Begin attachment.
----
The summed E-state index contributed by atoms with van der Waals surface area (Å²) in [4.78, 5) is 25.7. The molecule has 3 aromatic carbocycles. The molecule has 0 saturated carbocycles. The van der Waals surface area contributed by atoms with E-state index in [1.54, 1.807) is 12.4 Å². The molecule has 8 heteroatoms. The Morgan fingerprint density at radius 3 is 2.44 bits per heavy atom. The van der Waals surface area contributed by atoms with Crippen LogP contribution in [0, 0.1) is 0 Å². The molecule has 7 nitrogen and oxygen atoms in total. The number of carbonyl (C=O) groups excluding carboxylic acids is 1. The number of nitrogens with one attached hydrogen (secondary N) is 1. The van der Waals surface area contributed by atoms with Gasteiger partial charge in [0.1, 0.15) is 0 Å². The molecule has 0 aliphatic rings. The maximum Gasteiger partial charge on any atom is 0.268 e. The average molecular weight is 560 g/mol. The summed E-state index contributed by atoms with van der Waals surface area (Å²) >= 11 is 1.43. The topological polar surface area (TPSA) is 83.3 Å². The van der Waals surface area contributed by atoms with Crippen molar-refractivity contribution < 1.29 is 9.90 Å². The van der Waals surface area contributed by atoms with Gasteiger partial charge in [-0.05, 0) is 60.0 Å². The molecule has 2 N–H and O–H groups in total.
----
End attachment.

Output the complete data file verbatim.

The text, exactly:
The summed E-state index contributed by atoms with van der Waals surface area (Å²) in [4.78, 5) is 25.7. The molecule has 3 aromatic carbocycles. The molecule has 0 saturated carbocycles. The van der Waals surface area contributed by atoms with E-state index in [1.54, 1.807) is 12.4 Å². The molecule has 8 heteroatoms. The Morgan fingerprint density at radius 3 is 2.44 bits per heavy atom. The van der Waals surface area contributed by atoms with Crippen LogP contribution in [0, 0.1) is 0 Å². The molecule has 7 nitrogen and oxygen atoms in total. The number of carbonyl (C=O) groups excluding carboxylic acids is 1. The number of nitrogens with one attached hydrogen (secondary N) is 1. The van der Waals surface area contributed by atoms with Gasteiger partial charge in [0.1, 0.15) is 0 Å². The molecule has 0 aliphatic rings. The maximum Gasteiger partial charge on any atom is 0.268 e. The average molecular weight is 560 g/mol. The summed E-state index contributed by atoms with van der Waals surface area (Å²) >= 11 is 1.43. The topological polar surface area (TPSA) is 83.3 Å². The van der Waals surface area contributed by atoms with Crippen molar-refractivity contribution < 1.29 is 9.90 Å². The van der Waals surface area contributed by atoms with Gasteiger partial charge in [-0.05, 0) is 60.0 Å². The molecule has 2 N–H and O–H groups in total.